According to statistics, half of adults will have some form of cataracts by age 75. In the past, blindness was just something that came with age, but modern technology allows doctors to replace the cloudy lens, restoring your vision and even improving it in the process. The best part? You can receive cataract surgery at any point after diagnosis, giving you time to consider your options and prepare for the procedure.
At Harlem VistaSite Eye Care in the Harlem neighborhood of New York City, Brittni Rodriguez, OD, and Sarah Quan, OD, diagnose cataracts and can walk you through the pros and cons of cataract surgery for you.
Common signs of cataracts
Behind your irises lie the lenses of your eyes, which help focus light into clear images. Those images are projected back onto the retina, where photoreceptors turn them into electrical signals that your optic nerve can pass along to the brain.
Naturally, if the lens of your eye becomes clouded, so will your vision. Common signs of cataracts include:
- Cloudy or blurred vision
- Sensitivity to light
- Difficulty reading in low light
- Difficulty seeing at night
- Seeing “halos” around lights
- Faded or sepia-toned colors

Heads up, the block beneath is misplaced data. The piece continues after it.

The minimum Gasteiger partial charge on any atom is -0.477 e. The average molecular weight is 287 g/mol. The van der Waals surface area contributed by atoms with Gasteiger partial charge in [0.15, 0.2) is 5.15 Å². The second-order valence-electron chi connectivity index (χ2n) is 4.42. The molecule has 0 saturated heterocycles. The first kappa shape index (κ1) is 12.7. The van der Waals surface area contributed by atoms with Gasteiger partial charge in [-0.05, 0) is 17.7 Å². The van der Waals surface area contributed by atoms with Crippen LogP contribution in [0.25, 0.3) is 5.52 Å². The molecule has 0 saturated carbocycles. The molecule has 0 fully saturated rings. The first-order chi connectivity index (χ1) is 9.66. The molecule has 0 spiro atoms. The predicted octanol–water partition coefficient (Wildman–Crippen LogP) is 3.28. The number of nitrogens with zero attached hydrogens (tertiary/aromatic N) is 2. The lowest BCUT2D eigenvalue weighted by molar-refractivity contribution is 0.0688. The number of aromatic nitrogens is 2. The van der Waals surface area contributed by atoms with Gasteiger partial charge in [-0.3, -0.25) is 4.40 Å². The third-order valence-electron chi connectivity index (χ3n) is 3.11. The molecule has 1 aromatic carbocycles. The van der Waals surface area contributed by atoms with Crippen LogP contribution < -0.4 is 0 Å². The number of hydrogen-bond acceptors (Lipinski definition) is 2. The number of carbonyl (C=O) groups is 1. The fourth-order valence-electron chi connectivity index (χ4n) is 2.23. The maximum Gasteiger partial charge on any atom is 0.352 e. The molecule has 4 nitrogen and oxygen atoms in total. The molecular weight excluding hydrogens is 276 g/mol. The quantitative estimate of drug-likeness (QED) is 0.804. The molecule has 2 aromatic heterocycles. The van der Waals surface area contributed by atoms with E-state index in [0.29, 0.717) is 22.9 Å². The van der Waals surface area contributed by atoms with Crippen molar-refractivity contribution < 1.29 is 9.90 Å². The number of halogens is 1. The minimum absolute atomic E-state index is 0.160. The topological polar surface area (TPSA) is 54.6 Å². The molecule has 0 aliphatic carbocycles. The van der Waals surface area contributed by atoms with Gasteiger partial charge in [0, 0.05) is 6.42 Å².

- Frequent prescription changes
These symptoms can be subtle and easily overlooked, but as your cataracts progress, you will eventually begin to see your eye(s) clouding over.
If you suspect that you might have cataracts, your first visit should be to an ophthalmologist. At Harlem VistaSite Eye Care, our team offers a full panel of tests to diagnose cataracts and other conditions. These include:
- Visual acuity test, or the typical eye chart exam
- Slit-lamp exam, which checks the different parts of the eye
- Retinal exam, in which your eyes are dilated to examine the retina and lens
Visual acuity tests are recommended every few years for young adults, but those over age 40 should get their eyes tested more often, especially if they have a family history of cataracts or glaucoma.
When to consider surgery
The good news about cataracts is that you don’t have to rush to receive treatment. Unlike glaucoma, which causes progressive and permanent damage to the optical nerve, cataracts only affect the lenses of your eyes and can be removed at any time.
Although you shouldn’t postpone surgery for too long, this gives you time to learn more about intraocular lenses, or IOLs. These are the artificial lenses that will replace your natural ones, allowing you to see clearly again.
There are many different kinds of IOLs, including premium lenses that can correct refractive errors and improve your natural vision. However, premium IOLs are an added expense, so it’s important to discuss your options with your surgeon and decide what is best for you.
To learn more about cataract surgery and IOLs, schedule a consultation with the team at Harlem VistaSite by calling 646-453-6506, or visit the contact page for more options.